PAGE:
FIA admit they could take Martin Brundle’s DRS advice

DRS proved to be overpowered in the eyes of some pundits over the course of 2022.

2011 saw one of the biggest changes in Formula 1 in the history of the sport, as the Drag Reduction System was introduced to help aid overtaking and make races more entertaining.

DRS allows the rear wing of the F1 cars to open at certain parts of circuits, when within a second of the car ahead, decreasing drag and therefore allowing the attacking car to gain a temporary pace advantage.

The innovation has been a roaring success since its introduction just over a decade ago, playing a major part in some of the most entertaining races in F1 history, however it has recently been suggested that the system could do with a revamp.

Sky Sports pundit and former F1 driver Martin Brundle has argued that DRS has become too powerful in recent seasons and has suggested that the length of DRS zones around circuits should be reduced.

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“You have to say the DRS by and large has been too strong this year hasn’t it,” said Brundle.

“Passes are made down the straight and they need to be made under braking.

“They need to put you in play to make the overtake not to actually just plain overtake. They need to shorten the distances, delay the activation.”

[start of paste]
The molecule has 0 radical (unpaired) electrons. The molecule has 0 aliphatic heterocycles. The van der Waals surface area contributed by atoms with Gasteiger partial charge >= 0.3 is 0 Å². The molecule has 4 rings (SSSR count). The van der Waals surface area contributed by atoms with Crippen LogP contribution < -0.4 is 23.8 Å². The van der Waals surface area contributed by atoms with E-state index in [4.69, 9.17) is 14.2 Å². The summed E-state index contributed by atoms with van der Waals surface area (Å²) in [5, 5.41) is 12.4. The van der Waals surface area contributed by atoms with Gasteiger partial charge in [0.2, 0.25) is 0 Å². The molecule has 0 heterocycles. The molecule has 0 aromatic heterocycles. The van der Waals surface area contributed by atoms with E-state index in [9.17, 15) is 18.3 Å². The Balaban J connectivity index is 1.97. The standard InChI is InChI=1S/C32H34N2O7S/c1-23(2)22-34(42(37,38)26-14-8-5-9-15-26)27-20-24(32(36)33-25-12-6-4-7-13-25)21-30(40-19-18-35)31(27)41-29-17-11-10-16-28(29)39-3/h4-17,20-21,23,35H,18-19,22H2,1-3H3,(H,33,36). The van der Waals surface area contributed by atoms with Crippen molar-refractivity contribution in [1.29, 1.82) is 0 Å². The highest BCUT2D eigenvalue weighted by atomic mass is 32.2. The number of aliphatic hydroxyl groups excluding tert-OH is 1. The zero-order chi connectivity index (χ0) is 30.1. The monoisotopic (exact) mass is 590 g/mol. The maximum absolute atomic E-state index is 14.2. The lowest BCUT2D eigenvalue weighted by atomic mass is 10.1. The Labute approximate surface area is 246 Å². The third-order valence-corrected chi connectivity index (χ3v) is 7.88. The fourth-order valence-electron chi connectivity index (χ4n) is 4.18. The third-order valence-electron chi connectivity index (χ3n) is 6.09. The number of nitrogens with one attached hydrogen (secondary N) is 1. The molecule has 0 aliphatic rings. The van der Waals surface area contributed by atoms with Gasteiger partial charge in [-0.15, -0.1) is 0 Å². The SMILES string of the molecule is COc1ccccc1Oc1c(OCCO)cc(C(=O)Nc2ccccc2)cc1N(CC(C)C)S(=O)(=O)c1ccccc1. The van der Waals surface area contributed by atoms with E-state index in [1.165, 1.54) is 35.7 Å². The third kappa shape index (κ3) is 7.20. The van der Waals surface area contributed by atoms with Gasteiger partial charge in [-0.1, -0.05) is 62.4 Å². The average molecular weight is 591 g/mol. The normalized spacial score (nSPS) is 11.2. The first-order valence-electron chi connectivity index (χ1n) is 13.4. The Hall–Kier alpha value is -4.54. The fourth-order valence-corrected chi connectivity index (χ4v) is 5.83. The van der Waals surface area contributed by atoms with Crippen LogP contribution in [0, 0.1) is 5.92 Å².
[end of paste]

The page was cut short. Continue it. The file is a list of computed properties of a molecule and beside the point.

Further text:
Brundle may get his wish as early as next season, as the FIA’s head of single-seat racing, Nikolas Tombazis, has hinted that these changes might be made to the DRS system to weaken its power.

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“In some races, we may well need to actually reduce the DRS zones,” suggested Tombazis.

“We don’t want overtaking to be, as we say, inevitable or actually easy. It still has to be a fight.

“If it happens too quickly, if you see a car approaching and then going by and disappearing, it’s actually worse than being at the back and fighting.

“It needs the right balance to be found there.”

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The new regulations that came into effect at the start of 2023 enabled cars to be able to follow each other closer than before, with the effects of dirty air being less significant with the new cars.

This however means that by the time cars enter DRS zones, they are now usually close behind the car in front and make the overtake much easier than they should be able to.

It is yet to be announced whether the FIA will make any changes to DRS in time for next season, or whether this will become something that is implemented in the long term, as the FIA continue to increase the competitiveness and entertainment value of F1.